Wright is Wrong with his Doublespeak: rape is rape
Rape, Wright describes as 'unpleasant.' The OED defines 'unpleasant' thus:
- Causing discomfort, unhappiness, or revulsion; disagreeable: an unpleasant smell the symptoms are extremely unpleasant
I hereby challenge Wright to tell a survivor that what happened to her was 'unpleasant'.
The legal definition of rape under Section 1 of the Sexual Offences Act 2003 is as follows:
(1)A person (A) commits an offence if—
(a)he intentionally penetrates the vagina, anus or mouth of another person (B) with his penis,
(b)B does not consent to the penetration, and
(c)A does not reasonably believe that B consents.
(2)Whether a belief is reasonable is to be determined having regard to all the circumstances, including any steps A has taken to ascertain whether B consents.
(3)Sections 75 and 76 apply to an offence under this section.
(4)A person guilty of an offence under this section is liable, on conviction on indictment, to imprisonment for life.
Oliver Wright seems to have an issue with this as evidenced by his piece in today's Indy Voices. Wright links to the recent article highlighting how the CPS decided not to proceed with a case as the woman who was raped wore Spanx. His solution to the high attrition rate, which he acknowledges is indicative that 'something is clearly going very wrong', is to redefine rape as 'non-consensual sex'.
I agree with Wright in that something is indeed very wrong and that something is rape culture, which is defined as the following:
- Rape culture is a complex set of beliefs that encourages male sexual aggression and supports violence against women. It is a society where violence is seen as sexy and sexuality as violent. In a rape culture, women perceive a continuum of threatened violence that ranges from sexual remarks to sexual touching to rape itself. A rape culture condones physical and emotional terrorism against women as the norm.
- In rape culture both men and women assume that sexual violence is a fact of life, inevitable as death or taxes. This violence, however, is neither biologically nor divinely ordained. Much of what we accept as inevitable is in fact the expression of values and attitudes that can change.
Redefining 'rape' would not only reinforce rape culture but would also further conflate sex with the act of rape; the term panders to the belief that men are unable to control themselves. Rape is not about sex. Rape is a conscious act of power and control, the experience and fear of which help maintain the patriarchal status quo.
Such a redefinition would also undoubtedly lead to further victim blaming, placing even greater onus on women to demonstrate that they did not consent, shifting the focus away even further from the rapist and what he did to ascertain that consent was given. In my view, this strays into the dangerous territory of the 'mistaken belief defence' (sometimes referred to as the Morgan Defence). Fortunately, women campaigners succeeded in its exclusion from the 2003 Sexual Offences Act.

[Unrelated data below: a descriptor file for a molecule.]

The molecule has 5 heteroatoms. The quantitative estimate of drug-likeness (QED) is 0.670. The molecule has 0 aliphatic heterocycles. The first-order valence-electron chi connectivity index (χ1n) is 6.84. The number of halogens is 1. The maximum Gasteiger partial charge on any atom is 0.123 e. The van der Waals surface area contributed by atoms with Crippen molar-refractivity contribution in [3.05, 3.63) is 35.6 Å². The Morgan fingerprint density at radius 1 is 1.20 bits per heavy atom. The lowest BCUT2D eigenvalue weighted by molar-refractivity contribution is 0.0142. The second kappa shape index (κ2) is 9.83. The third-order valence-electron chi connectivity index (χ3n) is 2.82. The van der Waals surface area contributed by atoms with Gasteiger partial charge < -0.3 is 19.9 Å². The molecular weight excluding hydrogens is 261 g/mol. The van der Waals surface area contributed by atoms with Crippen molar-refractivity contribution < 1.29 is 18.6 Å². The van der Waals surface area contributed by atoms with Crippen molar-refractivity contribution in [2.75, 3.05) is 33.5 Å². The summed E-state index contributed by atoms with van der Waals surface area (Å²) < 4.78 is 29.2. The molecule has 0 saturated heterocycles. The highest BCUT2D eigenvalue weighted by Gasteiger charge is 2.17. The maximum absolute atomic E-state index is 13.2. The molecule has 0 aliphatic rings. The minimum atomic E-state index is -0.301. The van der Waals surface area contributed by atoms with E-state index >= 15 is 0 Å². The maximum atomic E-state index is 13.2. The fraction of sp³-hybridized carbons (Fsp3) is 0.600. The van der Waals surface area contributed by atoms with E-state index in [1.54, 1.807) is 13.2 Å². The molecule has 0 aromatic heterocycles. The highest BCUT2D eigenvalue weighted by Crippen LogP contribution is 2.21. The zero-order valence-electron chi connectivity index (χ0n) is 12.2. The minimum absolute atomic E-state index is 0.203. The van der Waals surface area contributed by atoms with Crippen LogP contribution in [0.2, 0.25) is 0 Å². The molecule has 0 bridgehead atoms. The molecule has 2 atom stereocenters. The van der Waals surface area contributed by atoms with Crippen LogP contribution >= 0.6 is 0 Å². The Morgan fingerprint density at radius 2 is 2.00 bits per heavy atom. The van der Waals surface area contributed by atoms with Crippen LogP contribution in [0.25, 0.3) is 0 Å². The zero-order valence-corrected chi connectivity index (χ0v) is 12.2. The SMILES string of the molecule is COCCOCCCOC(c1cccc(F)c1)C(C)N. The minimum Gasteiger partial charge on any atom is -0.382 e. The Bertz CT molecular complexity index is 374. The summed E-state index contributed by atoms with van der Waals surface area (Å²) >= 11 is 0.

In those instances where juries do return a guilty verdict, regardless of what Wright writes, hypothesising that the renamed crime should and would still carry the same sentence as rape would just not happen in practice. One can only imagine the public outcry 'he got 5 years for non-consensual sex' as this doublespeak diminishes what rape is.
We must ask ourselves who really benefits from what Wright refers to as a 'less emotive charge'? Rapists, that's who. The word 'rape' elicits a strong reaction as well it should; it is a heinous crime. Wright disingenuously tries to then make the case than many women do not see themselves as victims of rape. I would argue that a) it is entirely up to them how they perceive themselves b) this is largely due to rape culture and the common myth that rape is perpetuated by knife wielding strangers leaping out of bushes (a scenario that Wright himself refers to) when we know that approximately 90% of rapes are committed by someone known to the woman and c) in my experience, many women regard themselves as survivors of sexual violence rather than victims.
Let us look at the facts:
- There are 85,000 estimated rapes per year; and
- 400,000 estimated sexual assaults per year
- An estimated 15% report to the police
(Source: Rape Crisis England and Wales)
Alison Saunders is correct. It is rape myths and stereotypes that we must challenge in addition to providing better support for victims/survivors. As Saunders states:
We did some research around domestic violence and found a very clear correlation between cases where an independent adviser is supporting the victim and conviction rates. . .
With sexual violence it is even more key to get that support for the victim, yet we know that is not consistent across the country and in every place. As with every public service, especially if they are run by a charity, they are under threat.
I strongly agree with this statement, more Independent Sexual Violence Advocates (ISVAs - perhaps Wright would prefer that we called them Non-Consensual Sex Advocates?) are necessary and for this we do need more funding (please sign this petition here). Women need to have greater confidence in the criminal justice system which would in turn to empower them to report. Greater awareness of the realities of rape (amongst police, CPS staff, judges and the general public as they make up juries) would consequently result in more referrals to the CPS, a greater number of prosecutions as well as convictions. We cannot continue to have a criminal justice system predicated on rape myths and stereotypes.
‹ When is ‘consent’ not consent? Email Submitted to Metro Newspaper on 27 things that men do that women hate ›
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